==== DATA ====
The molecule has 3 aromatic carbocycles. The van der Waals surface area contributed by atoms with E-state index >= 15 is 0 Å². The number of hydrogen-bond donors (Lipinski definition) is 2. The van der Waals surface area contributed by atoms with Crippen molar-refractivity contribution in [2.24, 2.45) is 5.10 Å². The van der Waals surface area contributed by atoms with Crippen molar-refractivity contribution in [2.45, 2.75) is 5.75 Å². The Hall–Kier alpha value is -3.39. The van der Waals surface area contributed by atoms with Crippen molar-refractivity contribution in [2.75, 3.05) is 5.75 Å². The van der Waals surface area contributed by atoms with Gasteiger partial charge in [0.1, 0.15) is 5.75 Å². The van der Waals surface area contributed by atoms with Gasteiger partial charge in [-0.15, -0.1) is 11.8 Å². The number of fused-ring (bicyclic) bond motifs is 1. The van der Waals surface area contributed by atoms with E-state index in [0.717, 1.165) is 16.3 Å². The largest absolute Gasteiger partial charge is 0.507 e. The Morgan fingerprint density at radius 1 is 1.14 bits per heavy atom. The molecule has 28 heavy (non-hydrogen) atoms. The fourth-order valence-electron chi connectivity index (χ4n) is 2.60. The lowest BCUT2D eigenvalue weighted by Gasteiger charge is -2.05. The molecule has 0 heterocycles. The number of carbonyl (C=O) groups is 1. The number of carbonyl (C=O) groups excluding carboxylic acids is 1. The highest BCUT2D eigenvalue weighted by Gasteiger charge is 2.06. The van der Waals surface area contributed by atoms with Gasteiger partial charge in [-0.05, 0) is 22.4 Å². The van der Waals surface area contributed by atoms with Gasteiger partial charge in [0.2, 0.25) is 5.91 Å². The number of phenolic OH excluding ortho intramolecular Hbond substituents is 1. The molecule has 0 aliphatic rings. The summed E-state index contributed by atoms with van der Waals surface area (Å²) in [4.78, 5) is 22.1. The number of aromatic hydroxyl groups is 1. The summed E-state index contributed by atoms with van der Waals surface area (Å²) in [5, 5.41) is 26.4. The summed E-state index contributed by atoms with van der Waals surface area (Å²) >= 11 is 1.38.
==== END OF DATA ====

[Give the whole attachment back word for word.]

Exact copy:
The molecule has 3 aromatic carbocycles. The van der Waals surface area contributed by atoms with E-state index >= 15 is 0 Å². The number of hydrogen-bond donors (Lipinski definition) is 2. The van der Waals surface area contributed by atoms with Crippen molar-refractivity contribution in [2.24, 2.45) is 5.10 Å². The van der Waals surface area contributed by atoms with Crippen molar-refractivity contribution in [2.45, 2.75) is 5.75 Å². The Hall–Kier alpha value is -3.39. The van der Waals surface area contributed by atoms with Crippen molar-refractivity contribution in [2.75, 3.05) is 5.75 Å². The van der Waals surface area contributed by atoms with Gasteiger partial charge in [0.1, 0.15) is 5.75 Å². The van der Waals surface area contributed by atoms with Gasteiger partial charge in [-0.15, -0.1) is 11.8 Å². The number of fused-ring (bicyclic) bond motifs is 1. The van der Waals surface area contributed by atoms with E-state index in [0.717, 1.165) is 16.3 Å². The largest absolute Gasteiger partial charge is 0.507 e. The Morgan fingerprint density at radius 1 is 1.14 bits per heavy atom. The molecule has 28 heavy (non-hydrogen) atoms. The fourth-order valence-electron chi connectivity index (χ4n) is 2.60. The lowest BCUT2D eigenvalue weighted by Gasteiger charge is -2.05. The molecule has 0 heterocycles. The number of carbonyl (C=O) groups is 1. The number of carbonyl (C=O) groups excluding carboxylic acids is 1. The highest BCUT2D eigenvalue weighted by Gasteiger charge is 2.06. The van der Waals surface area contributed by atoms with Gasteiger partial charge in [-0.05, 0) is 22.4 Å². The van der Waals surface area contributed by atoms with Gasteiger partial charge in [0.2, 0.25) is 5.91 Å². The number of phenolic OH excluding ortho intramolecular Hbond substituents is 1. The molecule has 0 aliphatic rings. The summed E-state index contributed by atoms with van der Waals surface area (Å²) in [4.78, 5) is 22.1. The number of aromatic hydroxyl groups is 1. The summed E-state index contributed by atoms with van der Waals surface area (Å²) in [5, 5.41) is 26.4. The summed E-state index contributed by atoms with van der Waals surface area (Å²) >= 11 is 1.38.